Chartering a boat in Greece and sailing along its marvellous islands is a dream for everyone. You can book a sailing boat or motor boat in Greece with or without skipper, depending on your skills and the type of boat you wish to charter to sail around Greece. Sailors tend to rent catamarans to sail in the Ionian Sea, Aegean Sea, around the Cyclades and Dodecanese. It is easier to find boat rentals from Athens or from the main Greek islands such as Mykonos, Syros, Santorini, Corfu to then cruise in the Ionian Sea, Cyclades or towards Crete. Couples will be able to rent a cabin on a comfortable gulet while families or group of friends may prefer one of the many sailing yachts provided by the local charter agencies. Be vigilant with the gusts of wind in the summer, particularly in the Cyclades. Spring is the perfect season to explore the Greek archipelagos.
Tijana : Marina is huge and has a very good access to the ship to come by car, which is very important for luggage. The staff is very kind,... read more
Ovidiu : The yacht was clean and had everything we need. The personnel was very helpful and flexible. They also helped with transportation ... read more
From April until September, the temperatures oscillate on average between 18 and 26°C.Prefer nevertheless the months of May, June and September for rent a yacht in Greece or a motor boat. During the summer, the temperatures can reach 35°C! Navigation in Greece is quite simple.
However you should be vigilant with the famous Meltem, a wind of North, who rises in June, increases in july and august and decreases from September. Greece offers you several types of boat rentals. Rent a sailboat and make a cruise with catamarans rental, of course, with or without skipper, as well as the yachts rental are the most common.
Many ports and marinas are at your disposal in Greece and it's islands. The most visited being Corfu, the Cyclades and the islands of the Dodecanese. There you will find areas of landings, stores for victualling, as well as stations for fuel and water. Greece is a vast country. Amazing destinations are accessible in boat during your cruise. You have the possibility to navigate in the Ionian Sea (Corfu, Lefkas), in Aegean Sea (Athens, Lavrion), in the Cyclades (Paros), to discover the islands of the Dodecanese (Kos, Rhodos), but also, those of Sporades (Skiathos).
The Aegean Sea is an inland sea within the Mediterranean basin, situated between Europe and Asia.
The Aegean Sea extends from Crete, to the south, to the Dardanelles Strait, to the north and is between Greece, to the west, and Turkey, to the east. The Aegean Sea is isolated from the rest of the Mediterranean by the southern islands of Kythira, Crete and Rhodes.
The Aegean Sea is a large area counting numerous archipelagos and many remote islands including Crete, the Cyclades or the Sporades.
From east to west, the Aegean Sea is between 300 and 400 km wide; from north to south, it is about 600 km. North of Crete is where the Aegean sea is at its deepest, reaching 2100 metres deep.
Lying between the mountains of the Anatolian plateau and the Balkan region, the Aegean Sea is located where strong air pressure areas meet (high-pressure areas to the west and low-pressure areas to the east) thus making it a sea that can be difficult to navigate.
Boating areas in the Aegean Sea are windswept by the Meltemi wind, which can blow quite strongly in summer. These areas may therefore become dangerous, especially in July and August when the Meltemi can blow at force of 7 to 8 on the Beaufort scale. Due to the thermal effect, it tends to lose in strength in the evening to then come back up in the morning. It is strongly recommended to regularly check the weather forecast so as not to get caught off guard. With a careful analysis of the weather forecast and a thorough study of the route, it is not impossible to sail in the Aegean Sea during the summer.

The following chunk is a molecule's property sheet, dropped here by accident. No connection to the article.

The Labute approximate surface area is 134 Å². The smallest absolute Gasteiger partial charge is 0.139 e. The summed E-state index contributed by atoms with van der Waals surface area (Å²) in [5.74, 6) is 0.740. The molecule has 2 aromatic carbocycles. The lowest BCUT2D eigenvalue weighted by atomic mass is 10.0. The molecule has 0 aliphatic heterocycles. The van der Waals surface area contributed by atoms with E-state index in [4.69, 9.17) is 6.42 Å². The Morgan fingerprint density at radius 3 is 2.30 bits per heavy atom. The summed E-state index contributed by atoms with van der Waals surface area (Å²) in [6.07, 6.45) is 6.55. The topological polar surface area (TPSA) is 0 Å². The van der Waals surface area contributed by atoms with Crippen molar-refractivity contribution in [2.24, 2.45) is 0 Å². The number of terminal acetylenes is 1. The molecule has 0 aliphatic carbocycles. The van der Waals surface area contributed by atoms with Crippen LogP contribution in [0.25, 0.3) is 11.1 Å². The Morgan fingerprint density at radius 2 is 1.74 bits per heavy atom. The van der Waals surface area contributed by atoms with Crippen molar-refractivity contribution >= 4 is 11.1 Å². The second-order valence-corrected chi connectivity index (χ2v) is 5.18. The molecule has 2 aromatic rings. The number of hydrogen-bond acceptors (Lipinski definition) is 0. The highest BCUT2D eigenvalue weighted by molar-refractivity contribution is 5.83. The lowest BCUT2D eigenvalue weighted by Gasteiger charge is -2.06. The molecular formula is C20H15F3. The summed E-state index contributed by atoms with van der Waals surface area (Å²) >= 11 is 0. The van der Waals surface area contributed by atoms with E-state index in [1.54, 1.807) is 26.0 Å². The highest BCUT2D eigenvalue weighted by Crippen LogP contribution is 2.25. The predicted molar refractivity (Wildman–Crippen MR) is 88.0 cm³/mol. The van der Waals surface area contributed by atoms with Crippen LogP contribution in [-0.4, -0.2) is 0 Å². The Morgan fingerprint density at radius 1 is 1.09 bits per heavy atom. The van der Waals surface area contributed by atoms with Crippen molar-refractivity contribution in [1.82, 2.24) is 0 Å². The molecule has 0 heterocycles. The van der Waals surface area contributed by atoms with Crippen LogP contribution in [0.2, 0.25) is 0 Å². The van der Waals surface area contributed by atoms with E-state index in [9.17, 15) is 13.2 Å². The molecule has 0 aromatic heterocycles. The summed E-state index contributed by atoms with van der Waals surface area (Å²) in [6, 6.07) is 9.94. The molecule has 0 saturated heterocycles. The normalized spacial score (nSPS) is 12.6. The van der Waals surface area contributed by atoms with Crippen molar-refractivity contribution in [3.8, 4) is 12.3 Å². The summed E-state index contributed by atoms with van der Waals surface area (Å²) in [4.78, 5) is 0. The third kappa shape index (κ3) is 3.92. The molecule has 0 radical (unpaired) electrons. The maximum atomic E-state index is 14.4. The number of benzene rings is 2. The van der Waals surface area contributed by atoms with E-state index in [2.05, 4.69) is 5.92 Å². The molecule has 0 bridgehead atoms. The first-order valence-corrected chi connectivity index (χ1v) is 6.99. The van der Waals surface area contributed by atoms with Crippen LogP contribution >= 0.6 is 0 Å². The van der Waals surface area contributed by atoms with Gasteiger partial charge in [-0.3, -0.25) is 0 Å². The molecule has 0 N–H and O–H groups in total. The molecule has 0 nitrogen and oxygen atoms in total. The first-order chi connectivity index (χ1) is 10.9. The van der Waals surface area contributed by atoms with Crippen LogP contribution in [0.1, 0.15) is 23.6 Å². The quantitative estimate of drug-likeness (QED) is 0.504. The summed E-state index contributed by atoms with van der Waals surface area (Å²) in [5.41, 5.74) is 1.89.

A few useful tips to sail in the Aegean Sea:
- To sail early in the morning before the thermal breeze strengthens the prevailing wind.
- To sail at night, when the Meltemi, which is still present aloft, may sometimes calm down on the surface due to thermal effect.
- To find a place to take shelter if you get caught off guard.
The Ionian Sea is part of the Mediterranean Sea. It lies between the Italian peninsula and Sicily to the west and is bordered by Albania and Greece to the east.
Connected with the Tyrrhenian Sea by the Strait of Messina and with the Adriatic Sea by the Strait of Otranto, the Ionian Sea borders the Greek coast from Corfu to Zakinthos. Between the mountainous coastline and the green islands, the wind is rarely blowing hard and the coast offers many little coves that are only accessible by boat.
The Ionian Sea gave its name to the Ionian Islands. This archipelago, located north-west of the Peloponnese and south-west of Albania, is composed of 7 principal islands.
The Ionian Sea’s particularity is the Corinth canal. This canal, artificially built through the Isthmus of Corinth, connects the Gulf of Corinth to the Saronic Gulf. Thanks to this canal, you could find yourself at the heart of the Aegean Sea in just 6 kilometres.
Sailing conditions are ideal in the Ionian Sea; they do not present any particular difficulties thanks to stable, predictable wind conditions. From May through to September, force 2 to 5 northwesterly - westerly winds are blowing. A regular wind called the Maestro comes up early afternoon and dies at the end of the day. The region is mainly subject to thermal breezes during the summer. In spring and autumn, the wind is weaker and generally blows from the southwest. In winter, the northeast humid Sirocco wind, also called “Graigos”, can blow hard but it rarely lasts more than two or three days.
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